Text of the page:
• The vote weight always equals the actual voting power of an individual voter (e.g. when a voter has 80% of the vote weight he/she only has 80% of the voting power because the quota will increase to a value well above 80%)
  • As a result, there can never be a dictator (a voter that has 100% of the voting power)
  • The quota dynamically adapts based on the participants and their vote weight: The quota is automatically higher in situations where a more conservative quota is appropriate (big differences in vote weight and/or low number of voters) and lower in situations where a less conservative quota is acceptable (evenly distributed vote weight and/or high number of voters)
  • The quota is not known until the end of the voting period which can disincentivise vote buying, coercion and artificial increase of own vote weight

For more information on the double square root voting system and its advantages visit: 

How can the governance process be made secure?

The details of the governance process will be subject to experimentation and will only be decided by the initial validators of the Energy Web Chain. Generally there needs to be a platform where proposals can be submitted, discussed and voted upon. There are of course many open questions and hypotheses regarding incentive structures to be tested before moving towards an on-chain governance system. The best way to achieve this is to develop a survey tool with which the EW Chain formal governance process can be tested. This survey tool would enable simulation of an on-chain governance process. This way, the process can be tested and parameters adjusted without any of the risks of a real on-chain governance approach. Once there is consensus about the security of the process, the survey tool can be turned into a real voting tool that implements a completely automated on-chain governance process.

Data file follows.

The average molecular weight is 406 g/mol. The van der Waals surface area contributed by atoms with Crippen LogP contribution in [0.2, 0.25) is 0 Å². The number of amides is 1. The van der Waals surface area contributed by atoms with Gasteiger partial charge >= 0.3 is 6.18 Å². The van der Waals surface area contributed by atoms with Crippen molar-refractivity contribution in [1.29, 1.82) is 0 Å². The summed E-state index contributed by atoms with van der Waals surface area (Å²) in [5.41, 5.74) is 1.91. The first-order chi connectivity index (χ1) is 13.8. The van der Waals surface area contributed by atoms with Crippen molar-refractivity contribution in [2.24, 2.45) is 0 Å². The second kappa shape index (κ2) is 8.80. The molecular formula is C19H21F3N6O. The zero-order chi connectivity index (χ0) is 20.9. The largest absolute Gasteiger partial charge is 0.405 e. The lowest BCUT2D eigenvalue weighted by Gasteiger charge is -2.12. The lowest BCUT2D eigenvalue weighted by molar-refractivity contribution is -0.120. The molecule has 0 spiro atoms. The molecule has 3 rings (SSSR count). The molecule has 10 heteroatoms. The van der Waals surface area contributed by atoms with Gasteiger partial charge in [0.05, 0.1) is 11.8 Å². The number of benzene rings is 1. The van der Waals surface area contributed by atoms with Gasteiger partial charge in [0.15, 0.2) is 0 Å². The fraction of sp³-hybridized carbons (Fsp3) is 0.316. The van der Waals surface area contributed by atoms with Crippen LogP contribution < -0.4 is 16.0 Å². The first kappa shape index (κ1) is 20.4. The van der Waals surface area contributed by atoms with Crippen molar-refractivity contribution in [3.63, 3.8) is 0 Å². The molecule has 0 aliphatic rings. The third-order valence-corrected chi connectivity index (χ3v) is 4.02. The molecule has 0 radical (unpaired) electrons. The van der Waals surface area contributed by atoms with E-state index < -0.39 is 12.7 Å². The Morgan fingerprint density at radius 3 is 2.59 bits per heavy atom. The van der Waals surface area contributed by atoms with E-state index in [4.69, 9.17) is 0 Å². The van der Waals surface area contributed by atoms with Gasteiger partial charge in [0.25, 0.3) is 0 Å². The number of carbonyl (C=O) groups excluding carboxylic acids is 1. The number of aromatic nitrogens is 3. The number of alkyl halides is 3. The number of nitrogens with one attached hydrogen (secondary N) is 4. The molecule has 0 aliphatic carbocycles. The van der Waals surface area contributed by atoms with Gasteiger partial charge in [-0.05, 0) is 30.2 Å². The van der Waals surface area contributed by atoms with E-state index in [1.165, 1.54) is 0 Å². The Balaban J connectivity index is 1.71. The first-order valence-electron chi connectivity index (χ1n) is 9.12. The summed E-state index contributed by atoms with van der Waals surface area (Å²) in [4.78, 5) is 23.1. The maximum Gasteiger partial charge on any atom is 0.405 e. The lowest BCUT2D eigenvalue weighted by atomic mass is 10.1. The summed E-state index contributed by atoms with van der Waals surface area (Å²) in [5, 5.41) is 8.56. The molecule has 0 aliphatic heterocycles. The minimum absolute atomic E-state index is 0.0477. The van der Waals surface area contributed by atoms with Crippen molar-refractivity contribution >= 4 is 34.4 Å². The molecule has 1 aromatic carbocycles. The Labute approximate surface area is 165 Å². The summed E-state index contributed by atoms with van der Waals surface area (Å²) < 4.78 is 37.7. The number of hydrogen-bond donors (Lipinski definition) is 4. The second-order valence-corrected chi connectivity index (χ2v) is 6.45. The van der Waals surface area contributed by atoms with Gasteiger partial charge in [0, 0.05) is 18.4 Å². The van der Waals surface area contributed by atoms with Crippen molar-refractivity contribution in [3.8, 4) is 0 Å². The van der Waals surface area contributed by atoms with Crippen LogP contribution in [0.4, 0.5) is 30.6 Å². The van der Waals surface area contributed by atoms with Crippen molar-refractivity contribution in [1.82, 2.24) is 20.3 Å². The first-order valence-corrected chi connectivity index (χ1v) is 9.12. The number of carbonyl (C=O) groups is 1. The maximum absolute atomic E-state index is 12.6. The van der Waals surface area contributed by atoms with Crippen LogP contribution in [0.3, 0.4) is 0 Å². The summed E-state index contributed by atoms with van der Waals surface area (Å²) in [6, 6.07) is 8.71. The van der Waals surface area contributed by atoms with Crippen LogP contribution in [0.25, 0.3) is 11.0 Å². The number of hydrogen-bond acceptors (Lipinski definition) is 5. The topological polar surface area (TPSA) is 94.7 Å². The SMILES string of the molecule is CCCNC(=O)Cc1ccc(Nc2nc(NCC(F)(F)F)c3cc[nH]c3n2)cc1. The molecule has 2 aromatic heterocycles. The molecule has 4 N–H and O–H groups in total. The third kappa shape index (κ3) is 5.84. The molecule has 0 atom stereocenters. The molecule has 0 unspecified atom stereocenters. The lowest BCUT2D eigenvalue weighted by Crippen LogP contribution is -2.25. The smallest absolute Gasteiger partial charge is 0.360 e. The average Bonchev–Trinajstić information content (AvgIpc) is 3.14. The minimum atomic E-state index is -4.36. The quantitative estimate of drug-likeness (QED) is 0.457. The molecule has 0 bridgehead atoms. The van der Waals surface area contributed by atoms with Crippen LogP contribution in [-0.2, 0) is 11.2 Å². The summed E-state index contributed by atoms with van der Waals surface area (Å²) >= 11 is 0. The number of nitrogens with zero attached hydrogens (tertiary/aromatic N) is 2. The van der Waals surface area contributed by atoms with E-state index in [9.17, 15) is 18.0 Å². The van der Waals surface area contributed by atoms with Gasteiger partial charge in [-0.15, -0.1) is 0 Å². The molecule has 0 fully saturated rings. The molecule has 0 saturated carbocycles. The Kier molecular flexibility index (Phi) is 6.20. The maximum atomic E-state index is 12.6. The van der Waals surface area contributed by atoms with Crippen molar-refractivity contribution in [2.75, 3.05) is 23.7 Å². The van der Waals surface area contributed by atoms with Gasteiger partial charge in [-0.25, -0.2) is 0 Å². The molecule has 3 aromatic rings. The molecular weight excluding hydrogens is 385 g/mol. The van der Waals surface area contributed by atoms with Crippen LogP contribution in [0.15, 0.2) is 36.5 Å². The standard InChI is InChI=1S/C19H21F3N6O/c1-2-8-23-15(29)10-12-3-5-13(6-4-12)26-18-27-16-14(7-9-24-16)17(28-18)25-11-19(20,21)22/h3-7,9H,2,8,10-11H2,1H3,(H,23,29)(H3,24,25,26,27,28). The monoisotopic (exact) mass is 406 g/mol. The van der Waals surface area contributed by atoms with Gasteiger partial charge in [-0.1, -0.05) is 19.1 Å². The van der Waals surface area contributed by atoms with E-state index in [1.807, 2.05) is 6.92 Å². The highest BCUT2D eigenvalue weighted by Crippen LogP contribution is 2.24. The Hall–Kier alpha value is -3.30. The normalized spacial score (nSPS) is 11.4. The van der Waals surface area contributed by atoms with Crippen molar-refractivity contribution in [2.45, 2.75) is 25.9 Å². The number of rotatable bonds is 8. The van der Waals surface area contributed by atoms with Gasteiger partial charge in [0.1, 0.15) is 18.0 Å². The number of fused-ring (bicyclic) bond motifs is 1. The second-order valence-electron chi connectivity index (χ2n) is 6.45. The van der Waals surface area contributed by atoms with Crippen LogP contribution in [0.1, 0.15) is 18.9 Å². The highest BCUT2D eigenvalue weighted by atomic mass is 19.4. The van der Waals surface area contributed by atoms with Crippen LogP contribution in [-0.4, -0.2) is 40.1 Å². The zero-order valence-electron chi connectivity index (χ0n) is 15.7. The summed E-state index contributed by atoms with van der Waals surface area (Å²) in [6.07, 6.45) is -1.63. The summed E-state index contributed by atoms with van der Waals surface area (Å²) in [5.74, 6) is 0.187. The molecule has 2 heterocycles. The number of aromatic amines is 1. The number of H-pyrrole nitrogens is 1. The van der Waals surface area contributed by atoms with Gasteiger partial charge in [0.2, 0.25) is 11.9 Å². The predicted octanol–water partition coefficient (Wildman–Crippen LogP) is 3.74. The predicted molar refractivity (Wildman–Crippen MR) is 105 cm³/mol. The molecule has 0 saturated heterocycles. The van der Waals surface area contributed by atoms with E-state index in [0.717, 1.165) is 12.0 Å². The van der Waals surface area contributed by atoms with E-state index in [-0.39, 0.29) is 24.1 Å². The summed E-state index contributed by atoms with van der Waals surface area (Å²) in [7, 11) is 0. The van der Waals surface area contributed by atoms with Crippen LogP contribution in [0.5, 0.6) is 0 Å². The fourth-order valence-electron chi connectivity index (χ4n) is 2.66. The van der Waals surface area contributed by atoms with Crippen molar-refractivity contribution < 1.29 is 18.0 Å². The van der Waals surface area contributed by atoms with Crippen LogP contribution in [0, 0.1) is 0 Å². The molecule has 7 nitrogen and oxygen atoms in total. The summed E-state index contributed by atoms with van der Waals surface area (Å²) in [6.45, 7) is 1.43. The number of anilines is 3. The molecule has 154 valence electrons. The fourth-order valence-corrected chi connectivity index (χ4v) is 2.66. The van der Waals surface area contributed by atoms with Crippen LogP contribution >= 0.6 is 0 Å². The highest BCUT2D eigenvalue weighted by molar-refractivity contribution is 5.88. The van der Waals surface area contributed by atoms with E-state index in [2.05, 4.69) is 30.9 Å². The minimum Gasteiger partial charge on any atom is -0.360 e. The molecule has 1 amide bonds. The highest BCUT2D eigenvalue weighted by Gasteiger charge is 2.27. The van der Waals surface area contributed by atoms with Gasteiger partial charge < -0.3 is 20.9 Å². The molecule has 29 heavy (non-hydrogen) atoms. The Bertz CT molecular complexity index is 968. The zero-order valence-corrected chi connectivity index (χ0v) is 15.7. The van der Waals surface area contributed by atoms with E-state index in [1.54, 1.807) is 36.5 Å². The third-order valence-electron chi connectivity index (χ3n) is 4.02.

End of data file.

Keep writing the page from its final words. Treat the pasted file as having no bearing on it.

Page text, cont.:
Breakdown of the different tasks:

Adding validators: This is crucial to increase the number of validators or replace validators that have dropped out. There are several incentives that have to be considered: For the network as a whole, the ideal number of validators depends on the desired degree of decentralization (which increases security) and the desired time to finality (which can be important for some applications). The two parameters are inversely correlated; the more validators, the more decentralized but the longer the time until finality is achieved. 

  • Problem: The individual validators have a financial incentive to keep the number of validators as low as possible because they produce less blocks in total and therefore receive less block reward. Overall the validators of course also have an incentive to have a secure chain with many applications and users which might work against the individual financial incentive to have a very low number of validators. 
  • Possible Solution: It becomes clear that application developers would be good candidates to make this decision. They are well suited to find the ideal number of validators that fits their security needs and thereby ensure a secure and well functioning network for all stakeholders. Including the validators in this decision through e.g. a veto right could be problematic because of the above mentioned misaligned incentives. But is generally possible, if the incentive to have a secure network is perceived as bigger as any individual financial incentive. There are also other, more indirect ways to include validators in this decision (see “adding and removing application developers”). 
  • Another question is how to ensure that the validators comply with the eligibility criteria that were agreed on in the first governance call. In reality there could be a waiting list that is administered by EWF and once there is a need to add a new validator the community can choose one of the entities from that list.